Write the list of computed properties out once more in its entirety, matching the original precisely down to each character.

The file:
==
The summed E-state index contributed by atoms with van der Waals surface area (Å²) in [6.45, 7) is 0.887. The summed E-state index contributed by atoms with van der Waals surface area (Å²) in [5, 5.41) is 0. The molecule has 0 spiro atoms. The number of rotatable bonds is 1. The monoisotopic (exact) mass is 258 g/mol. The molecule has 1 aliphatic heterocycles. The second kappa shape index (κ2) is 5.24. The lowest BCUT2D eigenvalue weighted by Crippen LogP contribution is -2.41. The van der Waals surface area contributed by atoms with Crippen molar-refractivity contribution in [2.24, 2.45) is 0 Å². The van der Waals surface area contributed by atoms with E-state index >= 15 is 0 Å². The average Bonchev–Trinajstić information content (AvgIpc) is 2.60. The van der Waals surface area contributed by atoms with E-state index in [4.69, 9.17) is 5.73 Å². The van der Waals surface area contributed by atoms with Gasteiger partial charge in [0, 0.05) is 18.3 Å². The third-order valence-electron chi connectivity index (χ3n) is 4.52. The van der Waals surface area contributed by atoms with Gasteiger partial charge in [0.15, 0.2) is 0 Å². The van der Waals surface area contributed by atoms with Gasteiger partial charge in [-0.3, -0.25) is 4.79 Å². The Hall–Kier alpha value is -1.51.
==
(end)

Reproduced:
The summed E-state index contributed by atoms with van der Waals surface area (Å²) in [6.45, 7) is 0.887. The summed E-state index contributed by atoms with van der Waals surface area (Å²) in [5, 5.41) is 0. The molecule has 0 spiro atoms. The number of rotatable bonds is 1. The monoisotopic (exact) mass is 258 g/mol. The molecule has 1 aliphatic heterocycles. The second kappa shape index (κ2) is 5.24. The lowest BCUT2D eigenvalue weighted by Crippen LogP contribution is -2.41. The van der Waals surface area contributed by atoms with Crippen molar-refractivity contribution in [2.24, 2.45) is 0 Å². The van der Waals surface area contributed by atoms with E-state index >= 15 is 0 Å². The average Bonchev–Trinajstić information content (AvgIpc) is 2.60. The van der Waals surface area contributed by atoms with E-state index in [4.69, 9.17) is 5.73 Å². The van der Waals surface area contributed by atoms with Gasteiger partial charge in [0, 0.05) is 18.3 Å². The third-order valence-electron chi connectivity index (χ3n) is 4.52. The van der Waals surface area contributed by atoms with Gasteiger partial charge in [0.15, 0.2) is 0 Å². The van der Waals surface area contributed by atoms with Gasteiger partial charge in [-0.3, -0.25) is 4.79 Å². The Hall–Kier alpha value is -1.51.